The doctrine of exhaustion suggests that once a copy has been placed in free circulation by or with the consent of the copyright owner their interest in the copy has ended. That is clearly not going to work when a copyright work is exploited by rental. There has to be a derogation from the principle of exhaustion: see Case C-61/97, Egmont Films and others v Laserdisken59.

Rental of computer programs, films and sound recordings was already one of the rights restricted by copyright under the 1988 Act. The regulations extend the restricted act to cover almost all other kinds of works. In particular, music and works of art are brought within the scope of the legislation. The rights originally contained in the Act were supplemented from 1 December 1996 by the Copyright and Related Rights Regulations 1996, which amend the Copyright, Designs and Patents Act 1988 to implement EC directive 92/100.

The directive also required that UK law gives the right to authorise rental of films and sound recordings not only to the producers of the work but also to contributing authors and performers. The amended legislation contains a presumption that these rights are transferred to the producer when a contract is made to make a film, though where authors and performers have transferred their rental right (voluntarily or by presumption) they do retain a right to equitable remuneration for the rental of films and sound recordings.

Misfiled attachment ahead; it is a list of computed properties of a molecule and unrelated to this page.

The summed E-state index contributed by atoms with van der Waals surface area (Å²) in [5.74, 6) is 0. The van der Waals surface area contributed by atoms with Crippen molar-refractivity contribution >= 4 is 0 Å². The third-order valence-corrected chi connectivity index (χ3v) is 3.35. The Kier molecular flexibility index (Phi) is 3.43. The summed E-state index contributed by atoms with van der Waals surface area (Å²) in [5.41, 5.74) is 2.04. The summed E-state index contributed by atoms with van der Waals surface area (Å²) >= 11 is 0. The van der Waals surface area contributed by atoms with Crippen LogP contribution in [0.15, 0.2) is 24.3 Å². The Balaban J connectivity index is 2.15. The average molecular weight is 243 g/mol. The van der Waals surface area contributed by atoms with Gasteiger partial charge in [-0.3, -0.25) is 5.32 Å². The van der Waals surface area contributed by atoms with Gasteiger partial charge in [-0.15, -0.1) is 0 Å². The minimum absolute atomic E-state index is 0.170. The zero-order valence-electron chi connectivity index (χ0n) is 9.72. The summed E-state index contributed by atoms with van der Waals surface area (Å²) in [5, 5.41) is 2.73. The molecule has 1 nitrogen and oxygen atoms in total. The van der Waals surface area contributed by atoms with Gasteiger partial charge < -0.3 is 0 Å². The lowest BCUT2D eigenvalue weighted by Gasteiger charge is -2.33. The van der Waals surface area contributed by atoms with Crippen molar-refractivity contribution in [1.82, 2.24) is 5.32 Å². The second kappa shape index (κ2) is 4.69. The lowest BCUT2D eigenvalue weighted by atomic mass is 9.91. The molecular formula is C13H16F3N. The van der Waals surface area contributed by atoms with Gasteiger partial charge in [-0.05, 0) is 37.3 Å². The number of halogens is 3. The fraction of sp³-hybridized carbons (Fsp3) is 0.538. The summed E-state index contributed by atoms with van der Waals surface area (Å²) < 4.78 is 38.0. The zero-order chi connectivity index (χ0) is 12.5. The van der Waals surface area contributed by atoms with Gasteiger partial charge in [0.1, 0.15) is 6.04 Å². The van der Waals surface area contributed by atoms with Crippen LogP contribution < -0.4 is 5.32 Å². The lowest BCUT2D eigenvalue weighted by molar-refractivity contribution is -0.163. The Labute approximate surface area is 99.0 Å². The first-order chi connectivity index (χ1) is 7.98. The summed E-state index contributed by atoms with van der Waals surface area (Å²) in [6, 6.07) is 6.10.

The UK legislation provides for this equitable remuneration to be payable by producers. Authors and performers have contractual arrangements with producers under which they will receive payments for rental.

The requirements of the directive on lending apply in practice mainly to public libraries. The directive offers Member States a choice between granting the exclusive right to authorise lending, or a right to receive equitable remuneration for lending. Authors in the UK are remunerated for public library lending of books under the Public Lending Right Act 1979, and this arrangement will continue.

As far as films, sound recordings and computer programs are concerned, the 1988 Act already gives the exclusive right to authorise library lending of these works. This principle is extended to other forms of works which lending rights will now apply. The Secretary of State retains the power to order that lending shall be licensed against a payment of royalties where permission has been unreasonably refused.